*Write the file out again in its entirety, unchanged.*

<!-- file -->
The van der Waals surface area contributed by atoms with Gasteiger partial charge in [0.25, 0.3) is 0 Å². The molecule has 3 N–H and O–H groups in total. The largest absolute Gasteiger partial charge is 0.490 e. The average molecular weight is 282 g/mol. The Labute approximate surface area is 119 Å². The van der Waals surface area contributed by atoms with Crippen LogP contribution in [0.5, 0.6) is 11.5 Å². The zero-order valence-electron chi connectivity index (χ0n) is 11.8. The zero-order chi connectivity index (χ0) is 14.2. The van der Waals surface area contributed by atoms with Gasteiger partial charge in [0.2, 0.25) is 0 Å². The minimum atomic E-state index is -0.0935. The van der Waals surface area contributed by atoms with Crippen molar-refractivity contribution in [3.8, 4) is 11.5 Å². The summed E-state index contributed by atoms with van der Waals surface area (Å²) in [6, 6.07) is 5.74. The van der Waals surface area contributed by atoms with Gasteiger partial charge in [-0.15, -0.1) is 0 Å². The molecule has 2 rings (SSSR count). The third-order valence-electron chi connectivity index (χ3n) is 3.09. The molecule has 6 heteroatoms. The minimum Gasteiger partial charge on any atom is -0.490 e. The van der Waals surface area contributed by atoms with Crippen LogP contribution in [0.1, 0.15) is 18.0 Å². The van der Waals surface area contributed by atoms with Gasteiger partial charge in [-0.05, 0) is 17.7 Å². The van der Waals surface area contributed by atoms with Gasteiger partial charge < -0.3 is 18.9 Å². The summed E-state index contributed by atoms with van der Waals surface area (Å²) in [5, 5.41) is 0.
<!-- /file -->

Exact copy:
The van der Waals surface area contributed by atoms with Gasteiger partial charge in [0.25, 0.3) is 0 Å². The molecule has 3 N–H and O–H groups in total. The largest absolute Gasteiger partial charge is 0.490 e. The average molecular weight is 282 g/mol. The Labute approximate surface area is 119 Å². The van der Waals surface area contributed by atoms with Crippen LogP contribution in [0.5, 0.6) is 11.5 Å². The zero-order valence-electron chi connectivity index (χ0n) is 11.8. The zero-order chi connectivity index (χ0) is 14.2. The van der Waals surface area contributed by atoms with Gasteiger partial charge in [0.2, 0.25) is 0 Å². The minimum atomic E-state index is -0.0935. The van der Waals surface area contributed by atoms with Crippen molar-refractivity contribution in [3.8, 4) is 11.5 Å². The summed E-state index contributed by atoms with van der Waals surface area (Å²) in [6, 6.07) is 5.74. The van der Waals surface area contributed by atoms with Gasteiger partial charge in [-0.15, -0.1) is 0 Å². The molecule has 2 rings (SSSR count). The third-order valence-electron chi connectivity index (χ3n) is 3.09. The molecule has 6 heteroatoms. The minimum Gasteiger partial charge on any atom is -0.490 e. The van der Waals surface area contributed by atoms with Crippen LogP contribution in [0.1, 0.15) is 18.0 Å². The van der Waals surface area contributed by atoms with Gasteiger partial charge in [-0.05, 0) is 17.7 Å². The van der Waals surface area contributed by atoms with Gasteiger partial charge < -0.3 is 18.9 Å². The summed E-state index contributed by atoms with van der Waals surface area (Å²) in [5, 5.41) is 0.